Lachlan McBane joined the viola section of the Atlanta Symphony Orchestra in 1998 and has served as Acting Assistant Principal during several ASO seasons. He is a graduate of Bowling Green State University and The Cleveland Institute of Music, where he studied with Robert Vernon, Principal Violist of the Cleveland Orchestra. His other teachers included Peter Slowik, Nathan Gordon and Bernard Linden. Before coming to Atlanta, Mr. McBane was Principal Violist of the Nashville Symphony, and was a member of the San Diego, New Jersey and Toledo Symphonies. He has also been invited to perform with the Chicago Symphony, St. Louis Symphony and Minnesota Orchestra.
Mr. McBane is active in chamber music around Atlanta, and is a faculty member at Franklin Pond Chamber Music (FranklinPond.org), where he directs the Fall Into Spring student chamber music program during the school year. A member of the American String Teachers' Association (ASTA), he has twice been an adjudicator for ASTA's National Solo Competition. He teaches at the William Pu Music Academy, and has also served on the faculty of the ASO's Talent Development Program. Lachlan is the founder and music director of Bravo Homeschool Strings, which offers string orchestra programs for Atlanta-area homeschooled students (BravoHomeschoolStrings.com).
Q & A
What year did you join the ASO?
Why did you choose your instrument?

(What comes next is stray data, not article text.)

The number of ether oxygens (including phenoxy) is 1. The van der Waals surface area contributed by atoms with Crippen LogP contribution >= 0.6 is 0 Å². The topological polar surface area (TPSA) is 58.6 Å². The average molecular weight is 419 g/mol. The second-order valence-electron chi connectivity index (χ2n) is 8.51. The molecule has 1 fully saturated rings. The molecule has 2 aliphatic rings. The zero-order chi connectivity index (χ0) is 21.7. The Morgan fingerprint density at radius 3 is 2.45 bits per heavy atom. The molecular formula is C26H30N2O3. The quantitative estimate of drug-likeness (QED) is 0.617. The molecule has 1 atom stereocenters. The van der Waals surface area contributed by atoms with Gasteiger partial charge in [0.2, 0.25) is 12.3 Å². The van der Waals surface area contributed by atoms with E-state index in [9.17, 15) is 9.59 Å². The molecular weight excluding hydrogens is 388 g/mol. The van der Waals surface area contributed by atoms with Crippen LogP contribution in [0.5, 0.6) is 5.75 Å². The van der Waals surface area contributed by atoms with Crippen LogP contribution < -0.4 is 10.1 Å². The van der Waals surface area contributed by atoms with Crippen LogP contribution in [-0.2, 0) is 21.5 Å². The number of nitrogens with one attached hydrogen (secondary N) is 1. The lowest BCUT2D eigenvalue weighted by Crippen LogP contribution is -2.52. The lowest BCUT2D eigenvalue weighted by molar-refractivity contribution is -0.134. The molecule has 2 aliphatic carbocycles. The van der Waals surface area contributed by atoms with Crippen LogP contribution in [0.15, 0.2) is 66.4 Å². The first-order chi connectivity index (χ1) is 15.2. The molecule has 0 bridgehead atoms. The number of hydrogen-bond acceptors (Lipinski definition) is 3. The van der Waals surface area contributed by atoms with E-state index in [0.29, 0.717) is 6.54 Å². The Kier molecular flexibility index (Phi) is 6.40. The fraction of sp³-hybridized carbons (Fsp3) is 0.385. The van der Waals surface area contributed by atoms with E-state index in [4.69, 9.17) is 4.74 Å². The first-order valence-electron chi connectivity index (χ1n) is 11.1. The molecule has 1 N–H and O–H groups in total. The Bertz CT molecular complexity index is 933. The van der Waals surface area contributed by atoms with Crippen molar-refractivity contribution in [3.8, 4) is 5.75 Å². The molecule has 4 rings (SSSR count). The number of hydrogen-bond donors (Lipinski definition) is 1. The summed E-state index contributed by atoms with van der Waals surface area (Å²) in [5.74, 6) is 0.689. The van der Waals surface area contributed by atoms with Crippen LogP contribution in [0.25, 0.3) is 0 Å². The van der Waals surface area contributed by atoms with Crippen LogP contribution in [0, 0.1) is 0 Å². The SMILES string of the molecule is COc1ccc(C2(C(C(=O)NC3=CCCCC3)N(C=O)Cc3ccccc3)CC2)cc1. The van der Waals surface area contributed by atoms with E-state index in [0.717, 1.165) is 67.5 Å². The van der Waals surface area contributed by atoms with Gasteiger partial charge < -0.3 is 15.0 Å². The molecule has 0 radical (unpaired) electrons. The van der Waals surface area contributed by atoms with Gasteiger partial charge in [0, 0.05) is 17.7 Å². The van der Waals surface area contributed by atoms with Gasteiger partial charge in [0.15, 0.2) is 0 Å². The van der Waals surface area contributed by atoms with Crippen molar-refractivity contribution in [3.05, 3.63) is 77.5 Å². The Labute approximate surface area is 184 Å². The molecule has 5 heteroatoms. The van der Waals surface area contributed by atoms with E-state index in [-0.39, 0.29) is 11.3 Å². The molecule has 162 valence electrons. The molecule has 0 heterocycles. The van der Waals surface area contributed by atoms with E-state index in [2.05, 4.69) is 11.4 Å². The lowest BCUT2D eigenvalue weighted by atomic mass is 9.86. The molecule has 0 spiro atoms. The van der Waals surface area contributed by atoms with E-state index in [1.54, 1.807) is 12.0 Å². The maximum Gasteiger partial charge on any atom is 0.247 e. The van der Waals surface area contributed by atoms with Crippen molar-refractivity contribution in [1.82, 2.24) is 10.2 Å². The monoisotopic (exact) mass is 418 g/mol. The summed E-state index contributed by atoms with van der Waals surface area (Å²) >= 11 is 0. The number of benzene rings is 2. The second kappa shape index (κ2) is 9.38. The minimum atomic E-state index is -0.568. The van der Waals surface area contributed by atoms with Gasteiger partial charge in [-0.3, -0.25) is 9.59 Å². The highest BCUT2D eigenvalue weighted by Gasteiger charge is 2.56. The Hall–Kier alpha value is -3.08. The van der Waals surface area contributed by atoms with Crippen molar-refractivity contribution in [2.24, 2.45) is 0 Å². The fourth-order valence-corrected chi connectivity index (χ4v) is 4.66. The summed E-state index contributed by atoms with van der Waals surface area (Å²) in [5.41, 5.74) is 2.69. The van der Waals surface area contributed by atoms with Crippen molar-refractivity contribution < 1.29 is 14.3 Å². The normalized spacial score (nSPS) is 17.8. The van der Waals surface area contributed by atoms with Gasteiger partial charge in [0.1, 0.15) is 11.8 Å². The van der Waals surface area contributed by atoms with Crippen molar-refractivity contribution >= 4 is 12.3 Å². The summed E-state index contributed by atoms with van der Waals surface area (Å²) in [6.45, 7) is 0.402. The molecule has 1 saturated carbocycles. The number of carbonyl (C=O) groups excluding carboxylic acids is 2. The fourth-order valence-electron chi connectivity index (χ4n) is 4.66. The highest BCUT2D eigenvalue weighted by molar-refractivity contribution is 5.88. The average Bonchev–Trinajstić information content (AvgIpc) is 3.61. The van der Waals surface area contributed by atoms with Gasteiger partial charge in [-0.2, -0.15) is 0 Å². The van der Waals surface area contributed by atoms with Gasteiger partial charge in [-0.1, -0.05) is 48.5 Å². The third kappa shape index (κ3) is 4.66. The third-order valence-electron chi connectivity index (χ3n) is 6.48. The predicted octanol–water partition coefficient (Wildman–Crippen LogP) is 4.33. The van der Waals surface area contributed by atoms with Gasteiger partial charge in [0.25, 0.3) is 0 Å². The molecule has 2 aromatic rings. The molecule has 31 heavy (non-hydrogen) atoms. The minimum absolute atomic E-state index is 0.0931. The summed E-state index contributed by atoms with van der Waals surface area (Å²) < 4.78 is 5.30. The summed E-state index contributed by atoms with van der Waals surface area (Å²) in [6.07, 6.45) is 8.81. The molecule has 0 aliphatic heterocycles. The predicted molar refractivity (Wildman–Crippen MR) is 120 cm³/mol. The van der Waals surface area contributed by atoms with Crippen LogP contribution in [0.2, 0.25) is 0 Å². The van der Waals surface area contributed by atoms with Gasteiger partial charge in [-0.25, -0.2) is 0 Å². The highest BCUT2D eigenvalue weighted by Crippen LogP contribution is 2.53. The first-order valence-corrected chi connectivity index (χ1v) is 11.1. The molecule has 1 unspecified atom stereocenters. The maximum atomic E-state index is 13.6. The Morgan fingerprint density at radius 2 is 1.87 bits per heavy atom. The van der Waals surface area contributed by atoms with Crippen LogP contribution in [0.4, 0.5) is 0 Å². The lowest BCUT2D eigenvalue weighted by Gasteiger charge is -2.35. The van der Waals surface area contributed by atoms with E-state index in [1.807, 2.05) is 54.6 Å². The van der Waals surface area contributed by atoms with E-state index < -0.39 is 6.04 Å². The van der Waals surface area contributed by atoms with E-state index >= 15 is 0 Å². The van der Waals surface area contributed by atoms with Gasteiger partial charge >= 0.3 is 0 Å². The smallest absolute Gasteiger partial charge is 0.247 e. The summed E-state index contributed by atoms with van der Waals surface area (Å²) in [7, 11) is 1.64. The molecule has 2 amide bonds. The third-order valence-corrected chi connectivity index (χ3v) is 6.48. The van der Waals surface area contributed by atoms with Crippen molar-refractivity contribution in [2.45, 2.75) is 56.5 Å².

I started Suzuki violin when I was 4, so by the time I was in the 6th-grade orchestra; I was bored - most of the other kids had just started playing. The orchestra teacher wisely asked me to play viola to give me something new to do, and I never went back!
What's the most interesting or difficult facet of your instrument?
For most people, the viola is always a physical challenge to hold up comfortably since it is longer, thicker, and heavier than a violin. The ASO viola section is constantly experimenting with shoulder rests in a quest for greater comfort and better sound.
Earliest musical memory?
Listening to my mom's records. She had eclectic taste. I especially liked “Rock Around the Clock” and an album of square dance music.
Most interesting or unusual place you've played a concert?
My high school jazz band (I played trombone) tried to break the Guinness World record for band marathon. We played for almost 4 straight days in a tent outside a mall over the 4th of July weekend. We came close but didn't break the record.